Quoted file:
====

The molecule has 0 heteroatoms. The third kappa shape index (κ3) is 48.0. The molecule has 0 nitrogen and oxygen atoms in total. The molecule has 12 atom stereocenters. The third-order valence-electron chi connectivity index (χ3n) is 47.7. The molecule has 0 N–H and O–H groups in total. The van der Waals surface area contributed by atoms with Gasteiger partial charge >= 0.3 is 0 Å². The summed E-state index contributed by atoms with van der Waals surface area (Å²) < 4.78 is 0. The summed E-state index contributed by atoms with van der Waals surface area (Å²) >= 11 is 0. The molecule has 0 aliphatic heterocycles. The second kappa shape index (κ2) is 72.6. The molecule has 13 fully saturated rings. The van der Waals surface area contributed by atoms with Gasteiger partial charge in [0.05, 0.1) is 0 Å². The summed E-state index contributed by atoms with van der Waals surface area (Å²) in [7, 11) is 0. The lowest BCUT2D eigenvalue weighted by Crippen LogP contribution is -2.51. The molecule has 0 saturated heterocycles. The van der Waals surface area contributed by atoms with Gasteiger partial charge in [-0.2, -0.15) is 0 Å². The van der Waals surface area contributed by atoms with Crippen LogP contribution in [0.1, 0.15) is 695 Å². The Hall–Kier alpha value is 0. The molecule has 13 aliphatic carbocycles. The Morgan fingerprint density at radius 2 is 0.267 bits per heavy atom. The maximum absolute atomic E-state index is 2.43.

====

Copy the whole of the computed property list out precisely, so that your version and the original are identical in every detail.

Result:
The molecule has 0 heteroatoms. The third kappa shape index (κ3) is 48.0. The molecule has 0 nitrogen and oxygen atoms in total. The molecule has 12 atom stereocenters. The third-order valence-electron chi connectivity index (χ3n) is 47.7. The molecule has 0 N–H and O–H groups in total. The van der Waals surface area contributed by atoms with Gasteiger partial charge >= 0.3 is 0 Å². The summed E-state index contributed by atoms with van der Waals surface area (Å²) < 4.78 is 0. The summed E-state index contributed by atoms with van der Waals surface area (Å²) >= 11 is 0. The molecule has 0 aliphatic heterocycles. The second kappa shape index (κ2) is 72.6. The molecule has 13 fully saturated rings. The van der Waals surface area contributed by atoms with Gasteiger partial charge in [0.05, 0.1) is 0 Å². The summed E-state index contributed by atoms with van der Waals surface area (Å²) in [7, 11) is 0. The lowest BCUT2D eigenvalue weighted by Crippen LogP contribution is -2.51. The molecule has 0 saturated heterocycles. The van der Waals surface area contributed by atoms with Gasteiger partial charge in [-0.2, -0.15) is 0 Å². The van der Waals surface area contributed by atoms with Crippen LogP contribution in [0.1, 0.15) is 695 Å². The Hall–Kier alpha value is 0. The molecule has 13 aliphatic carbocycles. The Morgan fingerprint density at radius 2 is 0.267 bits per heavy atom. The maximum absolute atomic E-state index is 2.43.